For watering, I use a cup-style reservoir as well as a mason jar. I much prefer the cup-style watering system because it is much cleaner. The mason jar always ends up very messy and needs to be cleaned every time I refill it. It collects manure and grit from the quail.

Since the water container is located outside the cage, it’s also easier to refill than the jars that need to be removed.


Feeding your quail is an ongoing expense you need to calculate. If you have mature quail hens, you only need to give them quail layer feed.

Their food is slightly different from chicken feed as it contains different amounts of proteins, calcium and other nutrients. If quail specific feed is not available, you can use a generic gamebird feed, pheasant feed or turkey feed as well.

If you can’t get your hands on any of the above options, you can also use chicken feed. I tried it once when I couldn’t buy specific feed for them, and I didn’t notice any difference in egg production. I don’t know how it affects them in the long run though.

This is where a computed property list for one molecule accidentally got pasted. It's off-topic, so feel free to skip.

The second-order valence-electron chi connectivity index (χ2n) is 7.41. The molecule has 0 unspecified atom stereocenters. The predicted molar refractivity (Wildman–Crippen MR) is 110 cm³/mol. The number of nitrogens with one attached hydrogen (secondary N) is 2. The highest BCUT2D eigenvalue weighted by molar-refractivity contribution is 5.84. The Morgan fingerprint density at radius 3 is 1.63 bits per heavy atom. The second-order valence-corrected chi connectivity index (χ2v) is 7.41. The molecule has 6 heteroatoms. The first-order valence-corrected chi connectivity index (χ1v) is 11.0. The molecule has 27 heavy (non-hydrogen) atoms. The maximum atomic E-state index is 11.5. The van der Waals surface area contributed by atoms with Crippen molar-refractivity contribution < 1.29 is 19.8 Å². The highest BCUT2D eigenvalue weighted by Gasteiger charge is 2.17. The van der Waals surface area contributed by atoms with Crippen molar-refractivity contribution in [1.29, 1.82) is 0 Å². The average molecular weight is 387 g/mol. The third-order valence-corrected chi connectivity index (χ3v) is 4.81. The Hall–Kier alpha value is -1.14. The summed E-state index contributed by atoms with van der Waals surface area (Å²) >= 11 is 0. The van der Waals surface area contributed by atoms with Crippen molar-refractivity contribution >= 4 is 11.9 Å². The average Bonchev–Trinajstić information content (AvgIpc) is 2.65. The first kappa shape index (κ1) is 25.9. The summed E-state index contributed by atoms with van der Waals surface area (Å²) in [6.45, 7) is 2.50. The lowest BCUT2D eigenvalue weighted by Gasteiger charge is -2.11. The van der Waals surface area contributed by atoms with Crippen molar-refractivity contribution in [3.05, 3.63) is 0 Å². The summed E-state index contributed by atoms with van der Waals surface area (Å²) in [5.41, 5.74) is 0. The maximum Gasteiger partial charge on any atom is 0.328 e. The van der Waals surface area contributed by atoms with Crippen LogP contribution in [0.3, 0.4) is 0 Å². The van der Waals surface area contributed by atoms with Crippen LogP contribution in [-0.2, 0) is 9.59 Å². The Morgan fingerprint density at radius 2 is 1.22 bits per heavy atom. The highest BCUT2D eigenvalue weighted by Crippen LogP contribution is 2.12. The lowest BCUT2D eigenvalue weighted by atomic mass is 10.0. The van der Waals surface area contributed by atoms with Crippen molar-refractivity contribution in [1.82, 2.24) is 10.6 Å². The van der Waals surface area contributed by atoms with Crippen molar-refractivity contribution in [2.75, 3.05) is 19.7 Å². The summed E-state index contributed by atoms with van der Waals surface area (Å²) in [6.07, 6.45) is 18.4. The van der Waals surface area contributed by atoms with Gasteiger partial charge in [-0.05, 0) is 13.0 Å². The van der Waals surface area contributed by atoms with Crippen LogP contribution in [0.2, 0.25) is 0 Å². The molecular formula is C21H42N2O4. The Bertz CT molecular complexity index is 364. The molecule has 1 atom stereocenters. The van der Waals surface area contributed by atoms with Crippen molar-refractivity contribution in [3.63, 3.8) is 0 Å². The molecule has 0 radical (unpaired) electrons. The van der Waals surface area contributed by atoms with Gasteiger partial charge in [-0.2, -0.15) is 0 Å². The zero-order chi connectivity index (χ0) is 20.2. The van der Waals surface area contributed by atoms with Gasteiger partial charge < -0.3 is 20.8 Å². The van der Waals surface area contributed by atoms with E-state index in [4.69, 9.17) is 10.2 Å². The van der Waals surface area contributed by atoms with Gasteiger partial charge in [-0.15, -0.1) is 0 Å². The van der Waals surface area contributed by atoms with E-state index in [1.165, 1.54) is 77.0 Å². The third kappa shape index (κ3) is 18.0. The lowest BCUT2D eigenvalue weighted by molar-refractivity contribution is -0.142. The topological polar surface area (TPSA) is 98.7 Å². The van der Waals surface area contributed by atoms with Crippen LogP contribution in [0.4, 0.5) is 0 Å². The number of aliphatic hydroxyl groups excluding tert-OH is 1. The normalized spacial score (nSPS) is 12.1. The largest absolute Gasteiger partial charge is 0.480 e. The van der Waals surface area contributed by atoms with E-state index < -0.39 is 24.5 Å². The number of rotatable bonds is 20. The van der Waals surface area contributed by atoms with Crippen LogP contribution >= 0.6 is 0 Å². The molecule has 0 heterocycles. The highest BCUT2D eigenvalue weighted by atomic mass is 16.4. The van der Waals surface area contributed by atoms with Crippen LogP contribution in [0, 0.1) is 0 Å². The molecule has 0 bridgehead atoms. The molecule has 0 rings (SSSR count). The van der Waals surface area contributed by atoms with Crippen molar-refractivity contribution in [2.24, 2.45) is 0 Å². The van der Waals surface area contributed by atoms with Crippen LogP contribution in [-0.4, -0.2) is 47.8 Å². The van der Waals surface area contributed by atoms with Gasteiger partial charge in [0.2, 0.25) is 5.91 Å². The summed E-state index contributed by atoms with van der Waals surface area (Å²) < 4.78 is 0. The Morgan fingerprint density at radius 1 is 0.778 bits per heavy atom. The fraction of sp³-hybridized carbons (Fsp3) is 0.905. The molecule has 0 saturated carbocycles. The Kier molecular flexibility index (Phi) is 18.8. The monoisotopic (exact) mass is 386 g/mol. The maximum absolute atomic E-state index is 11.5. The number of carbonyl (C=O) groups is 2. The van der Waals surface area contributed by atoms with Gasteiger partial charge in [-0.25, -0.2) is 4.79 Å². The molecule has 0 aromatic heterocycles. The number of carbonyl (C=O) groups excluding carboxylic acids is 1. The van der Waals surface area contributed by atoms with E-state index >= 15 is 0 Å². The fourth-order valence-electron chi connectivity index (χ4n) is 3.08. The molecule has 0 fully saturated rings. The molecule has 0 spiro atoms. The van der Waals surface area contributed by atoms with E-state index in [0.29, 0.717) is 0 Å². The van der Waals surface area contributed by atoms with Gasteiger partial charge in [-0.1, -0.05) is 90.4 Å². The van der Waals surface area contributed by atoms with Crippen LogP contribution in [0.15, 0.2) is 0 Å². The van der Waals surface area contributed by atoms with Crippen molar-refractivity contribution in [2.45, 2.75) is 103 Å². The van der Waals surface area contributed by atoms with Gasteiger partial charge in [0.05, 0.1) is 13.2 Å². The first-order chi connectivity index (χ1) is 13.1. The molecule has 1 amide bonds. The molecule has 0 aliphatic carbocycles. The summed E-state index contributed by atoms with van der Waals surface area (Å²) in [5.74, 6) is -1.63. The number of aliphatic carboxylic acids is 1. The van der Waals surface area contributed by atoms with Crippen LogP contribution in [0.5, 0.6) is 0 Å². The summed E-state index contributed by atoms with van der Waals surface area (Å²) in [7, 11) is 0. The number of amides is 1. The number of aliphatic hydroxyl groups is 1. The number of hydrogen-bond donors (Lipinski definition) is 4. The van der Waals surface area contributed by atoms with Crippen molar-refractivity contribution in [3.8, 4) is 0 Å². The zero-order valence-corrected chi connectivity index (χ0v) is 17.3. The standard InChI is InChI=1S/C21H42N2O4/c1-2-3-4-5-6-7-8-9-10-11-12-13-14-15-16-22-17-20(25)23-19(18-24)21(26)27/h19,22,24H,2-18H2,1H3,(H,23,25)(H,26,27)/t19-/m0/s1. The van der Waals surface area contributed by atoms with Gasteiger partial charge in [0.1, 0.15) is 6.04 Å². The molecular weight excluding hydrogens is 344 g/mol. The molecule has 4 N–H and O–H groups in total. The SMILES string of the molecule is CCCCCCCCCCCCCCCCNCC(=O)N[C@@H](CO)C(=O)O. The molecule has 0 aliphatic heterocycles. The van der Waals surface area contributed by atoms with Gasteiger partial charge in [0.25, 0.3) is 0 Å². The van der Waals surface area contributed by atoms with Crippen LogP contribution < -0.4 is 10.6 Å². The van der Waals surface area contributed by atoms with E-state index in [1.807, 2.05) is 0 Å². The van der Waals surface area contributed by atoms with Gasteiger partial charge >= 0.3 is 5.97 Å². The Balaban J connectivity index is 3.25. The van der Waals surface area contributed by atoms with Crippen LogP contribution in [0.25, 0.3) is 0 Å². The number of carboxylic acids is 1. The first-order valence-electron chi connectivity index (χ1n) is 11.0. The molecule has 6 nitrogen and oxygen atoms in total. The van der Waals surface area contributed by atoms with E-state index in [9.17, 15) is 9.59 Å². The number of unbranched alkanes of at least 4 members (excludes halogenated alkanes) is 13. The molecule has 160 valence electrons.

To plan how much food you can expect to give your quail, I wrote a detailed article that explains everything you need to know about feeding quail here.

Waste management

Not only do quail eat and lay eggs, they also produce quite a lot of waste. Their manure can’t be added directly to fertilize plants, but it is a great material to add to you compost. It takes approximately 6 months for quail manure to break down and be used as an excellent fertilizer.

If you have a small compost box and only a few birds, this may never become an issue, but if you keep many birds, and you don’t have a place to put their droppings yet, you need to consider this aspect as well.